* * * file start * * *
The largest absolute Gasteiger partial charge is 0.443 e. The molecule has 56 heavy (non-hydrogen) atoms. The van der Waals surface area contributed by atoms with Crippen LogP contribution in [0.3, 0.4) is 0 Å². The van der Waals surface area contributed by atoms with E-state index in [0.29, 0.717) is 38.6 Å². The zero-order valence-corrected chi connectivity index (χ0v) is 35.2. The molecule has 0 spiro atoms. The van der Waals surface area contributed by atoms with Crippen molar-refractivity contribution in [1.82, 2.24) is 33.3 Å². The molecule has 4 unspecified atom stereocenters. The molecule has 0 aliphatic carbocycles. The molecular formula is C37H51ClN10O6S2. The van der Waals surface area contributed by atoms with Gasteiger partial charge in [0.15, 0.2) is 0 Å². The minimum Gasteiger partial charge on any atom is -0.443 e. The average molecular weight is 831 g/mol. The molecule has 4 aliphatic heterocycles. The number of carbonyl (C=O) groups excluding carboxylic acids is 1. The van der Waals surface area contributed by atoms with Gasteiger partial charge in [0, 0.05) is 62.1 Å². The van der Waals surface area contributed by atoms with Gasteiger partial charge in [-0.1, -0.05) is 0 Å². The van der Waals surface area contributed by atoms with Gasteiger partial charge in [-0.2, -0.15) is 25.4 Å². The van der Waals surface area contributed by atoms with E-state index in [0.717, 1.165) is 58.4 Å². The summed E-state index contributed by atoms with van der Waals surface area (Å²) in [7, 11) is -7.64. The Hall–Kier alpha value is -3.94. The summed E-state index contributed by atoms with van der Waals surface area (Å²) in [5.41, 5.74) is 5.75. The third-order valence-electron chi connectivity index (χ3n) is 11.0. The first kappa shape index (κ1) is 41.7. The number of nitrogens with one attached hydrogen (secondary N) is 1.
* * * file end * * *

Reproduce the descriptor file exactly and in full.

The largest absolute Gasteiger partial charge is 0.443 e. The molecule has 56 heavy (non-hydrogen) atoms. The van der Waals surface area contributed by atoms with Crippen LogP contribution in [0.3, 0.4) is 0 Å². The van der Waals surface area contributed by atoms with E-state index in [0.29, 0.717) is 38.6 Å². The zero-order valence-corrected chi connectivity index (χ0v) is 35.2. The molecule has 0 spiro atoms. The van der Waals surface area contributed by atoms with Crippen molar-refractivity contribution in [1.82, 2.24) is 33.3 Å². The molecule has 4 unspecified atom stereocenters. The molecule has 0 aliphatic carbocycles. The molecular formula is C37H51ClN10O6S2. The van der Waals surface area contributed by atoms with Gasteiger partial charge in [0.15, 0.2) is 0 Å². The minimum Gasteiger partial charge on any atom is -0.443 e. The average molecular weight is 831 g/mol. The molecule has 4 aliphatic heterocycles. The number of carbonyl (C=O) groups excluding carboxylic acids is 1. The van der Waals surface area contributed by atoms with Gasteiger partial charge in [0, 0.05) is 62.1 Å². The van der Waals surface area contributed by atoms with Gasteiger partial charge in [-0.1, -0.05) is 0 Å². The van der Waals surface area contributed by atoms with Gasteiger partial charge in [-0.2, -0.15) is 25.4 Å². The van der Waals surface area contributed by atoms with E-state index in [0.717, 1.165) is 58.4 Å². The summed E-state index contributed by atoms with van der Waals surface area (Å²) in [7, 11) is -7.64. The Hall–Kier alpha value is -3.94. The summed E-state index contributed by atoms with van der Waals surface area (Å²) in [5.41, 5.74) is 5.75. The third-order valence-electron chi connectivity index (χ3n) is 11.0. The first kappa shape index (κ1) is 41.7. The number of nitrogens with one attached hydrogen (secondary N) is 1.